Alright, first off, I know similar questions are all over the web, I have looked at more than I'd care to count, I've been trying to figure it out for almost 3 weeks now (not constantly, just on and off, hoping for a spark of insight).

In the end, what I want to get, is a function where you pass in how much you want to rotate by (currently I'm working in Radian's, but I can go Degrees or Radians) and it returns the rotation matrix, preserving any translations I had.

I understand the formula to rotate on the "Z" axis in a 2D cartesian plane, is:

```
[cos(radians) -sin(radians) 0]
[sin(radians) cos(radians) 0]
[0 0 1]
```

I do understand Matrix Maths (Addition, Subtraction, Multiplication and Determinant/Inverse) fairly well, but what I'm not understanding, is how to, step-by-step, make a matrix I can use for rotation, preserving any translation (and whatever else, like scale) that it has.

From what I've gathered from other examples, is to multiply my current Matrix (whatever that may be, let's just use an Identity Matrix for now), by a Matrix like this:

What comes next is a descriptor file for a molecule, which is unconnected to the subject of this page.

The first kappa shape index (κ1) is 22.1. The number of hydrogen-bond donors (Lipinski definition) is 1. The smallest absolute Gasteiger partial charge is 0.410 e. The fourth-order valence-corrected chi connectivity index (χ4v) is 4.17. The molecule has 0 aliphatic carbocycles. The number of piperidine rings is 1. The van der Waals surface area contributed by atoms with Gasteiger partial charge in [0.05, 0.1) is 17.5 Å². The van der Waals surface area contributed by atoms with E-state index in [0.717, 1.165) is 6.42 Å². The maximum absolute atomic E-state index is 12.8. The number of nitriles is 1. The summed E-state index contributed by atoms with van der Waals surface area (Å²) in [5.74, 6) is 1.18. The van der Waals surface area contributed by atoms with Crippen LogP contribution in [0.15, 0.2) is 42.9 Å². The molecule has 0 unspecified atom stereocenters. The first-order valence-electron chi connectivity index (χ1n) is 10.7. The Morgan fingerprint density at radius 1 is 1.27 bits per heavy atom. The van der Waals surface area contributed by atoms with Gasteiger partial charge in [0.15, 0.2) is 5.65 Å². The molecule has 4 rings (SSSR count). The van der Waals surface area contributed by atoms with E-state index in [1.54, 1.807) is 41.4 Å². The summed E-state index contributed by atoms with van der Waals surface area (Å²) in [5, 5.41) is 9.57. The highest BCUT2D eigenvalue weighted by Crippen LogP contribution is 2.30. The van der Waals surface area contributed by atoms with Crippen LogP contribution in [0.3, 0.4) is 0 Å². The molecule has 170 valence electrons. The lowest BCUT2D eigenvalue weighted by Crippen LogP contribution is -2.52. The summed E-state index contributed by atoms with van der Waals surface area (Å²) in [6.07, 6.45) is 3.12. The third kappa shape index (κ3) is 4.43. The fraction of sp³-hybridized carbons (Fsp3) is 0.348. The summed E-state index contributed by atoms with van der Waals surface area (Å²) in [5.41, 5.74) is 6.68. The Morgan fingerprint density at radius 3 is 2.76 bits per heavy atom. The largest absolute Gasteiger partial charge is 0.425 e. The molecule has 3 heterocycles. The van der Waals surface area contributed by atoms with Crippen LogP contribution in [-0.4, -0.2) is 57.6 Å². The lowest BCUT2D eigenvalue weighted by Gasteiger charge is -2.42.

```
[cos(radians) - sin(radians)]
[sin(radians) + cos(radians)]
[1]
```

But then my original Matrix would end up as a 3x1 Matrix instead of a 3x3, wouldn't it? I'm not sure what I'm missing, but something just doesn't seem right to me. I'm not necessarily looking for code for someone to write for me, just to understand how to do this properly and then I can write it myself. (not to say I won't look at other's code :) )

(Not sure if it matters to anybody, but just in-case, using Windows 7 64-bit, Visual Studio 2010 Ultimate, and I believe OpenGL, this is for Uni)

While we're at it, can someone double check this for me? Just to make sure it seems right.

A translation Matrix (again, let's use Identity) is something like this:

```
[1, 0, X translation element]
[0, 1, Y translation element]
[0, 0, 1]
```